Cary Grant A Brilliant Disguise - Review

Cary Grant A Brilliant Disguise - Review
In Cary Grant A Brilliant Disguise, bestselling author Scott Eyman details the life, loves, and career of one of Hollywood’s most debonaire personas. The focus of this biography is to contrast the differences between the sophisticated persona known as Cary Grant and the man underneath – the rough and roguish Archie Leach.

Eyman is straightforward in his account of how Leach became Grant, but he also addresses the “why” of the transformation, beginning with young Archie’s childhood.

His childhood was a sad one, and the facts presented give strong reason to why Archie Leach needed to become someone else. Someone more successful, someone more worthy than the little boy from Bristol, England.

Grant himself is quoted as saying, “I think I became what I portrayed.” And in many ways, it was his saving grace. In essence, the greatest role the actor Archie Leach ever played was that of “Cary Grant.”

This “disguise” is the basic framework for Eyman’s biography. And what a disguise it was.

While most fans easily imagine a well-dressed Cary Grant cocktailing responsibly, the truth is that Archie Leach would often get passed-out-drunk and engage in fist fights.

Ultimately, Cary Grant would seem to emerge without a scratch, as Archie Leach suffered physically and mentally.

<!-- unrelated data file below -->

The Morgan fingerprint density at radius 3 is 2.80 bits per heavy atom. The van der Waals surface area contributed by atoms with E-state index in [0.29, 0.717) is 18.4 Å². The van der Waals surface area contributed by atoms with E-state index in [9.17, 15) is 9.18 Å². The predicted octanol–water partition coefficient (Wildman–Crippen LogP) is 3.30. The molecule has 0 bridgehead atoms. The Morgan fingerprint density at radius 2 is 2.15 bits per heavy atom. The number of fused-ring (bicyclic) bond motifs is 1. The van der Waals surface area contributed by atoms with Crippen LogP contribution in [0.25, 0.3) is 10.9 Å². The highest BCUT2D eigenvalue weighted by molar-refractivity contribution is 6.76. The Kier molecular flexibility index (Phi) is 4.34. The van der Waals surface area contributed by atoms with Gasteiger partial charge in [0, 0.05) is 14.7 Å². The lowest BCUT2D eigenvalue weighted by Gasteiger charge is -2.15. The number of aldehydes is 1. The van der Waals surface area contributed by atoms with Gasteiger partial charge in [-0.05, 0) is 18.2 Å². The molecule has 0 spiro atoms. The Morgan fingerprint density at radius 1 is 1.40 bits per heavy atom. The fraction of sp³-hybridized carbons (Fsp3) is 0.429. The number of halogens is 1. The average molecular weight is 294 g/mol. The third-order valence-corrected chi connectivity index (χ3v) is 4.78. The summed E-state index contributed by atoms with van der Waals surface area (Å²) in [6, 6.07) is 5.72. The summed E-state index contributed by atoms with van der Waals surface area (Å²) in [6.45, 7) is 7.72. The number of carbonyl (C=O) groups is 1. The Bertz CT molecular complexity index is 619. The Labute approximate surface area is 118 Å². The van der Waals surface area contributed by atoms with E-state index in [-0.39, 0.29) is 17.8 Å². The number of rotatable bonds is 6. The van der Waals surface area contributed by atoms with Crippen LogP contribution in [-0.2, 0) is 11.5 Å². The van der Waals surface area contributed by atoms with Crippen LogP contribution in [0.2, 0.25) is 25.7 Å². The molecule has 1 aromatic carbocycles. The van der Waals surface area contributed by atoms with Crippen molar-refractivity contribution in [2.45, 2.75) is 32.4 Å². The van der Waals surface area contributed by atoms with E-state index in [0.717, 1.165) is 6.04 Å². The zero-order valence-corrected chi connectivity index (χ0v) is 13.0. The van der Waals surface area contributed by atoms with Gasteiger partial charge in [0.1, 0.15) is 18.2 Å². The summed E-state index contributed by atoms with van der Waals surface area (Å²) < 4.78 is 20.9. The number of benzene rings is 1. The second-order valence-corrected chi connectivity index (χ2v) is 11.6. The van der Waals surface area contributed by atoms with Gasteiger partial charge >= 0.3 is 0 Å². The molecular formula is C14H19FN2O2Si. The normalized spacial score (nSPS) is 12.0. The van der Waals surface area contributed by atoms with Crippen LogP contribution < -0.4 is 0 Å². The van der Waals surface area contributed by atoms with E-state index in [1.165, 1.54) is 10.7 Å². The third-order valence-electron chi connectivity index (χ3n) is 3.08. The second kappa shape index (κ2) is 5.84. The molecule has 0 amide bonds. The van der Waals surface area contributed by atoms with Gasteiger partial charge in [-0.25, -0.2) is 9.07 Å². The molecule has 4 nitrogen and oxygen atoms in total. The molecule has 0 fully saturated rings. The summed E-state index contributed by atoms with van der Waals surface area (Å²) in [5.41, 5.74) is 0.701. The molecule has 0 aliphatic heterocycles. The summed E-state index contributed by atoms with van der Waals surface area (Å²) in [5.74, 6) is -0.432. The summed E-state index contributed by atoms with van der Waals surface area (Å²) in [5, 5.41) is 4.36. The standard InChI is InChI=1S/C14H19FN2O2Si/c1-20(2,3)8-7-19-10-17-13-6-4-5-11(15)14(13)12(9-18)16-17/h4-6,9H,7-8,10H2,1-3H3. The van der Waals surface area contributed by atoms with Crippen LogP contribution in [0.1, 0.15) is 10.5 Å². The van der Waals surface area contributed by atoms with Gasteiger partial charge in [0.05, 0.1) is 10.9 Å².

As you might expect, details of his films are included as well are stories about his four marriages and his only daughter. Grant’s sexuality is discussed by people close to him, as was his use of LSD.

The book itself mellows toward the end, just as Grant did as he reached the end of his life. Comfortable with what the past had delivered, and uncomfortable about the role he played in some of it, Grant had a conscience. One must not discount the fact that, deep down, he was still that ambitious kid escaping an unhappy life in Bristol.

Perhaps the best thing about the book is the candid depiction of the real, flawed man, Archie Leach who worked hard to become the success that was Cary Grant.

The book is a healthy 481 pages, plus acknowledgements and notes; thus, even the most ardent Grant fan will need to take some time to read it in its entirety. While it is a good read, there is a lot of information held within which deserves some time to be taken.

As for this fan of both Grant and Eyman, it was well worth the time.

NOTE: I purchased and reviewed this book at my own expense and not at the request of any outside company or service.

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